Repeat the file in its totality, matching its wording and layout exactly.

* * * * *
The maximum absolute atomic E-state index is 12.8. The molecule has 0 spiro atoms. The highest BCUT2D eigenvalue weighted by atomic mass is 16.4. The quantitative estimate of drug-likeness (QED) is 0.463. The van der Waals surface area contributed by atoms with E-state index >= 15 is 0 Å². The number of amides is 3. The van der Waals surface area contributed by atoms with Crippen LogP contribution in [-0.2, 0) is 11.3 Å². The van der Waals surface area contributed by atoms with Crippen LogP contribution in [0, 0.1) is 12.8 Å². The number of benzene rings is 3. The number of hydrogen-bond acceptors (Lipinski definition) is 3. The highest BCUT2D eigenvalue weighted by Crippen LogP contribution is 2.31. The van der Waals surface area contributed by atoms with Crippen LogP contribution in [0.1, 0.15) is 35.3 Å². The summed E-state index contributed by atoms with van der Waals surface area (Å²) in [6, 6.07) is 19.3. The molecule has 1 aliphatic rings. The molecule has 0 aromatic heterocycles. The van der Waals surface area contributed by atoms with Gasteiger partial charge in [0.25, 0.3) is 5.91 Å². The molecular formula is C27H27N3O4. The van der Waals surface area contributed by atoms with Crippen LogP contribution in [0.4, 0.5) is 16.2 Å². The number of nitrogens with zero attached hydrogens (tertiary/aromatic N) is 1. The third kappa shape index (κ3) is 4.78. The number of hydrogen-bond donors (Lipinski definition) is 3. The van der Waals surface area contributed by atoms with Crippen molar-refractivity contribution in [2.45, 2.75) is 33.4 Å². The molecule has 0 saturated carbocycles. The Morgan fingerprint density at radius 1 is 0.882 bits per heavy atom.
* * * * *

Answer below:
The maximum absolute atomic E-state index is 12.8. The molecule has 0 spiro atoms. The highest BCUT2D eigenvalue weighted by atomic mass is 16.4. The quantitative estimate of drug-likeness (QED) is 0.463. The van der Waals surface area contributed by atoms with E-state index >= 15 is 0 Å². The number of amides is 3. The van der Waals surface area contributed by atoms with Crippen LogP contribution in [-0.2, 0) is 11.3 Å². The van der Waals surface area contributed by atoms with Crippen LogP contribution in [0, 0.1) is 12.8 Å². The number of benzene rings is 3. The number of hydrogen-bond acceptors (Lipinski definition) is 3. The highest BCUT2D eigenvalue weighted by Crippen LogP contribution is 2.31. The van der Waals surface area contributed by atoms with Crippen LogP contribution in [0.1, 0.15) is 35.3 Å². The summed E-state index contributed by atoms with van der Waals surface area (Å²) in [6, 6.07) is 19.3. The molecule has 1 aliphatic rings. The molecule has 0 aromatic heterocycles. The van der Waals surface area contributed by atoms with Gasteiger partial charge in [0.25, 0.3) is 5.91 Å². The molecular formula is C27H27N3O4. The van der Waals surface area contributed by atoms with Crippen LogP contribution in [0.4, 0.5) is 16.2 Å². The number of nitrogens with zero attached hydrogens (tertiary/aromatic N) is 1. The third kappa shape index (κ3) is 4.78. The number of hydrogen-bond donors (Lipinski definition) is 3. The van der Waals surface area contributed by atoms with Crippen molar-refractivity contribution in [2.45, 2.75) is 33.4 Å². The molecule has 0 saturated carbocycles. The Morgan fingerprint density at radius 1 is 0.882 bits per heavy atom.